The Tweets That Got Trump Banned Were Far From His Worst

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While Facebook locked Trump’s account indefinitely, Twitter announced a temporary suspension. Trump could start tweeting again 12 hours after he deleted the video and a couple of other tweets repeating the stolen-election myth. But, Twitter warned, further violations would result in a permanent ban.

At that point, the die was basically cast. Trump had no chance of staying on the platform the moment he let slip anything remotely Trumpian. The company’s somewhat tortured analysis explaining its decision Friday strongly suggests as much. According to Twitter, for example, Trump’s use of the words “American Patriots” to describe his supporters was “being interpreted as support for those committing violent acts at the US Capitol.” His insistence that “they will not be disrespected or treated unfairly in any way, shape or form!!!,” meanwhile, was a sign that Trump does not “plan to facilitate an ‘orderly transition.’”

This all feels like a bit of a stretch—more like a literature-seminar close reading than the enforcement of an intelligible content policy. And yet Twitter isn’t exactly wrong. Many of Trump’s online followers really were interpreting his tweets as coded messages and even calls to action. Twitter’s explanation pointed to chatter “on and off Twitter” about a proposed second Capitol assault on January 17. The fact that Trump’s posts were fueling the conspiracy fire was clear wherever you looked earlier Friday—on Twitter before he was banned or on alternative platforms, like Parler, favored by the right wing. Some QAnon believers, for instance, appear to have read Trump’s “GIANT VOICE” comment as a reference to a type of military warning system—and, perhaps, an order to his most militant followers to be on standby. The conspiracy-minded set of Trump voters engages in more fine-grained semiotics than any Sarah Lawrence English major.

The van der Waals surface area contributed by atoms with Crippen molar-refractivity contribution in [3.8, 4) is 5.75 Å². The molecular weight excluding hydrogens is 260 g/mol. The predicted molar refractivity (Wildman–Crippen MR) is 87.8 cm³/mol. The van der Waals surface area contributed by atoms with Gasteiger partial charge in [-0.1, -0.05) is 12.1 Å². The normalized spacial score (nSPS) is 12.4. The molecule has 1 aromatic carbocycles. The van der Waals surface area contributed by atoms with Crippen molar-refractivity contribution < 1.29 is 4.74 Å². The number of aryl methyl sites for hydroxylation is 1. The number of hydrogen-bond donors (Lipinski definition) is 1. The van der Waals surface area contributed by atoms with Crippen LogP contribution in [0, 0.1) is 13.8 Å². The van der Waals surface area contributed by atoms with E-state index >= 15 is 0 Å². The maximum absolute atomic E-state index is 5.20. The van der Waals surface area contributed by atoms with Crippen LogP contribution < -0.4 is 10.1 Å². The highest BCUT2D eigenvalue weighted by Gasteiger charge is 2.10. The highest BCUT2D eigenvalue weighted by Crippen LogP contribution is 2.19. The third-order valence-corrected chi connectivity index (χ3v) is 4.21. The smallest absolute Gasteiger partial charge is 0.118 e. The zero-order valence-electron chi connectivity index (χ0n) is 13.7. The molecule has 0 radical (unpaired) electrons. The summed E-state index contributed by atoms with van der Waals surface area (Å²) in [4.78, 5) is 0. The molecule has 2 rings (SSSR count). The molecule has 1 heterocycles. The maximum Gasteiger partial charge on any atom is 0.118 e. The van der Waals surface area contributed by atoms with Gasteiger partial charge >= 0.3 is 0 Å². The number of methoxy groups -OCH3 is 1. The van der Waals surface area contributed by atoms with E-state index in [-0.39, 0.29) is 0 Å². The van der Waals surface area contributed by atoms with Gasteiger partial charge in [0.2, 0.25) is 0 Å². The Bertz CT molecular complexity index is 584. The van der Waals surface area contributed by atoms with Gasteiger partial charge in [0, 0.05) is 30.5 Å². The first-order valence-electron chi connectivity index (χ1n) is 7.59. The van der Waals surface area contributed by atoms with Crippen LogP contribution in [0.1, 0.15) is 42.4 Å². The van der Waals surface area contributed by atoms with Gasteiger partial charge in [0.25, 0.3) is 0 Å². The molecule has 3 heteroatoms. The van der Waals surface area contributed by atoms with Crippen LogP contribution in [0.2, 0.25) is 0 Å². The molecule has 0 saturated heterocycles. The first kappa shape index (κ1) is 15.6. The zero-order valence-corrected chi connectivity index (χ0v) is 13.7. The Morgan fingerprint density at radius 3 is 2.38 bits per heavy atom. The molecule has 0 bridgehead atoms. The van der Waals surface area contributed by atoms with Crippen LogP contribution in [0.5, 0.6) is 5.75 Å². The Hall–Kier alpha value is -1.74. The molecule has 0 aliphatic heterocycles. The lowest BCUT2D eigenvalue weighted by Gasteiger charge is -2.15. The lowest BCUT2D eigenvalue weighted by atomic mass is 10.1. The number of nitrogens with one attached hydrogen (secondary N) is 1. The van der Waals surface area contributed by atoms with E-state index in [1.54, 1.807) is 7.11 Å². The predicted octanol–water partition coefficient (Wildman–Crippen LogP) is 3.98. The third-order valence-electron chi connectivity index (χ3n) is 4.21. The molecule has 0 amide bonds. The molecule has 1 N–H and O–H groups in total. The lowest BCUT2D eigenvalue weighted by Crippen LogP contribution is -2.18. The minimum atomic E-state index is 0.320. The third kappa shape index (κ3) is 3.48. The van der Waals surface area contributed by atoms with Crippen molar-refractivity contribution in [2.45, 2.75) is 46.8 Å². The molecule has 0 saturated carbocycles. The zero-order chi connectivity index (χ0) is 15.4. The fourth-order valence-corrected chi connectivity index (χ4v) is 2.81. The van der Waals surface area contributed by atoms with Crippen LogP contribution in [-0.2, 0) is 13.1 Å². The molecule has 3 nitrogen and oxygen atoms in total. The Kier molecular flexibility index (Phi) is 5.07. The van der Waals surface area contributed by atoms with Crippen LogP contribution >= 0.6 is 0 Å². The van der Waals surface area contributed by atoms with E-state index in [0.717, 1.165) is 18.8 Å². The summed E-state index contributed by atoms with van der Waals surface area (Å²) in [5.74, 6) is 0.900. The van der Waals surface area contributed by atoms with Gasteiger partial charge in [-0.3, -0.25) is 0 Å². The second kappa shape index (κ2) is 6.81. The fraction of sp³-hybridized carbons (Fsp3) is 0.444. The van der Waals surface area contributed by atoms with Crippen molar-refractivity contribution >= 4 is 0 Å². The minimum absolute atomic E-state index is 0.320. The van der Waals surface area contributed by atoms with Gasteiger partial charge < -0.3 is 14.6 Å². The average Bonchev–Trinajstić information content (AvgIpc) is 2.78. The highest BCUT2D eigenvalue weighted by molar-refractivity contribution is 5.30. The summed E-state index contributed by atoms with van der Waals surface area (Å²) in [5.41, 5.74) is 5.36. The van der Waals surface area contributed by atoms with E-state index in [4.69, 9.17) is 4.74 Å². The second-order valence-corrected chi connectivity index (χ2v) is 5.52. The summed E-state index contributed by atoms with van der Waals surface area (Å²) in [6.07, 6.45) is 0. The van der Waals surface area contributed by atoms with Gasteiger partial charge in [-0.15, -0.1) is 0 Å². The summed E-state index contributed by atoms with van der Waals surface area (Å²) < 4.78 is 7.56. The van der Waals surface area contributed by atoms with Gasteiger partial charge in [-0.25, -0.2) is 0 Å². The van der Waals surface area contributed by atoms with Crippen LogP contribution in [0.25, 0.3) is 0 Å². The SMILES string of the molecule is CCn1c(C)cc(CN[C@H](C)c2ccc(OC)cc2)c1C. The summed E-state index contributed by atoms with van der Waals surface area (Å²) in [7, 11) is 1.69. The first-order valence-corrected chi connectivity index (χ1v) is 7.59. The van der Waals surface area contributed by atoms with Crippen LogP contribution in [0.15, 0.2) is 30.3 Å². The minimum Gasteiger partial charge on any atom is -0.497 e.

In the end, then, what took down @realDonaldTrump was not what he tweeted, but the way his followers were interpreting it. In the specific context of this week—and given the threat of further violence by a radicalized Trump base convinced that their country is being stolen—that may be an understandable position for Twitter to take. It does not, however, make for a sustainable approach to content moderation moving forward. Few people would stand for a system in which users can be punished for the lunatic interpretations of their followers. I suspect that Twitter’s Trump ban will go down as a sort of social media Bush v. Gore—a one-off decision cobbled together in extraordinary circumstances that even its architects don’t intend to treat as precedent in the future. 

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